This year’s midterm elections are centered around the battle between the Republicans and the Democrats to have control of the Senate for the two final years of President Obama’s term. The GOP have been confident of their ability to gain control of the Senate this November, but that should not be taken as an indication that there is a significant shift to the right in the political thinking of voters, it is simply a matter of timing. The 33 seats that are being contested this year (plus 3 special elections, but I do not expect any of those – Hawaii (Dem.), South Carolina (Rep.) and Oklahoma (Rep.) to change hands) were last up for grabs in 2008, when President Obama won by a landslide and helped sway the vote in some states where Democrats have not traditionally done well. Also, at a time when Congress has a 14% approval rating, being an incumbent is not so much of an advantage anymore and 20 of the 33 Senate seats up for election have Democratic incumbents. This will all shift in 2016, when the seats that were last contested in 2010 – a year when the Tea Party movement was at its apex and helped the GOP perform outstandingly in a midterm election – will see 24 Republican Senators facing re-election contests, compared with just 10 Democrats. Since that will also be a Presidential election with no incumbent running for the White House, turnout is likely to be high, something that currently favors the Democrats – if you want proof of that, it is the GOP who are moving to disenfranchise people by limiting early voting and introducing barriers prevent some from being able to cast votes in several states, under the guise of preventing (virtually non-existent) voter fraud.
Here is what we know the 114th Congress will look likely come next January, before a single one of the 2014 Senate election votes is counted:
House of Representatives: Control will be maintained by the Republican party, regardless of how the actual vote goes. In 2012, Democrats won 201 seats to the GOP’s 234, despite the fact that they won a total of 1,417,278 more votes than the Republicans in Congressional ballots. That is thanks to the redistricting efforts from 2010, which led to huge gerrymandering – something that both parties are to blame for and is completely counter to the democratic process. If you do not think it’s a problem, I invite you to look at the following districts (out of many I could have chosen): North Carolina 12th; Illinois 4th; Pennsylvania 7th; and Texas 35th.
*Both current Independent Senators, Angus King (ME) and Bernie Sanders (VT) caucus with the Democrats, though as the pictured quote shows, Senator Sanders is open to changing that fact…but probably not.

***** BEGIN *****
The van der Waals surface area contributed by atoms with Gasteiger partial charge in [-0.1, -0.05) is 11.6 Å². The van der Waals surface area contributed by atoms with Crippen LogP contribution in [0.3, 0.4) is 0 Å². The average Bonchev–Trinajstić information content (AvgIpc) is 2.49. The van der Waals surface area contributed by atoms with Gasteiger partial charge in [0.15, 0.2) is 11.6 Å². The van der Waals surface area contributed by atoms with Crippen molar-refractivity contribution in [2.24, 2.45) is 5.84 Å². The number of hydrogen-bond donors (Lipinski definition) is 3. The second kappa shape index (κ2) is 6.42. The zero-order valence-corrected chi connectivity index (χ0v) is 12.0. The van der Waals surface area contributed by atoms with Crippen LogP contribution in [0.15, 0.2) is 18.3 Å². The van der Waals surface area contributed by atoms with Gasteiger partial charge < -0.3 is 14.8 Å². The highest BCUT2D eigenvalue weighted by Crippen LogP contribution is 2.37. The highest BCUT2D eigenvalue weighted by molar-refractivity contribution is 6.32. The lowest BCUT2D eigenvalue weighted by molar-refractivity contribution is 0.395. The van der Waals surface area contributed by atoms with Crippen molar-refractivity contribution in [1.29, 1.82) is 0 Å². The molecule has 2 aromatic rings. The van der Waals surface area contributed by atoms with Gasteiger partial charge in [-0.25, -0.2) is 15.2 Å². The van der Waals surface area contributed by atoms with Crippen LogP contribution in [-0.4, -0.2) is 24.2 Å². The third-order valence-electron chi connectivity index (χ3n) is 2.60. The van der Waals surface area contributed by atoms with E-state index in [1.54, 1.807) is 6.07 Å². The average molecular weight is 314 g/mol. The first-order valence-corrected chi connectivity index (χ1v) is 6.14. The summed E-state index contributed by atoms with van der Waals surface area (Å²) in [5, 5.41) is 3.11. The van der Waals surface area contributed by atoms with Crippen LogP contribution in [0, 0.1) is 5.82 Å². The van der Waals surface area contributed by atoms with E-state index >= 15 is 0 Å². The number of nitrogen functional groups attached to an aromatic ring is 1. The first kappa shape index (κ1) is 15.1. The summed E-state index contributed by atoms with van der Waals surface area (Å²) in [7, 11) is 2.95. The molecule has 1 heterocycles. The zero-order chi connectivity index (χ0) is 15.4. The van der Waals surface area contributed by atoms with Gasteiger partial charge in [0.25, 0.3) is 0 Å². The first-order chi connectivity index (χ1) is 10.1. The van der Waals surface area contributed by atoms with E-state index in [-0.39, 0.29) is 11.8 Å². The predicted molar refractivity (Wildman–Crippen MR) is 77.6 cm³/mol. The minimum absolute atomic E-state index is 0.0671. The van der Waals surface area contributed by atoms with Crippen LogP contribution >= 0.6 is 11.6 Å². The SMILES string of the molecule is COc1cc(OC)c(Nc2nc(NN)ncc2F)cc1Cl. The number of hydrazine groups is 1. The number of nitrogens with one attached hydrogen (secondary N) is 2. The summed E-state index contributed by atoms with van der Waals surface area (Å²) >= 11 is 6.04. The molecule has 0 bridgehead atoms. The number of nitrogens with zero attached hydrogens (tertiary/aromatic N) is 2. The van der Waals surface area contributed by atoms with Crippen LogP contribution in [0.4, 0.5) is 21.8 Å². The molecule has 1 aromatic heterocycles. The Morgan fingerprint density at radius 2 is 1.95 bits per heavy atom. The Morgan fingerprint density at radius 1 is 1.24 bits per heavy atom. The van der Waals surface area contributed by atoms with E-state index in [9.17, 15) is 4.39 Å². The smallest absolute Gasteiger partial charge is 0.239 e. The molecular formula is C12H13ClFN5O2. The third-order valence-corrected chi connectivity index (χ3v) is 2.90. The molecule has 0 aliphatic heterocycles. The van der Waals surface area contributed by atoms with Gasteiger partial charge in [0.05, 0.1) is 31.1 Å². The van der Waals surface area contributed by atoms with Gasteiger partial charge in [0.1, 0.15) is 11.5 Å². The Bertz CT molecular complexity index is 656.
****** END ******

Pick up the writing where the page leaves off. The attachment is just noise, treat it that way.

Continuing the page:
2014 Senate Elections
Safe Democrats Seats
Delaware, Illinois, Massachusetts, Michigan, Minnesota, New Jersey, New Mexico, Oregon, Rhode Island, Virginia, Hawaii (Special Election) – Total = 11
Perhaps with the exception of Michigan, none of these have the remotest chance of switching to Republican, even with turnout being lower in a midterm contest. Senator Cory Booker won a special election in 2013 and the former Mayor of Newark – who one day soon could be on a Presidential ticket, perhaps as a VP candidate – should easily win a full term to represent the state of New Jersey.
Safe Republican Seats
Alabama, Idaho, Maine, Mississippi, Nebraska, Oklahoma, Oklahoma (Special Election), South Carolina, South Carolina (Special Election), Tennessee, Texas, Wyoming – Total = 12
As you can see, both Oklahoma and South Carolina are having two Senate contests this November, as they replace Sen. Tom Coburn (OK – retiring) and Sen. Jim DeMint (SC, who left in 2013 to head up the Heritage Foundation) and the GOP will win all four of those seats. Alabama is going to be the least exciting contest in the nation, as Senator Jeff Sessions is running unopposed. In Mississippi, Senator Thad Cochran only narrowly avoided losing to even further-right candidate Chris McDaniels in the primary (McDaniels won 49.5% of the vote to Cochran’s 49% – but 50% was needed to avoid a run off) but a place that still has the Confederate flag as part of the design of the state’s flag, is not going to be won by a Democrat anytime soon.
Current Tally: Democrats + Independents 45; Republican 42 Continue reading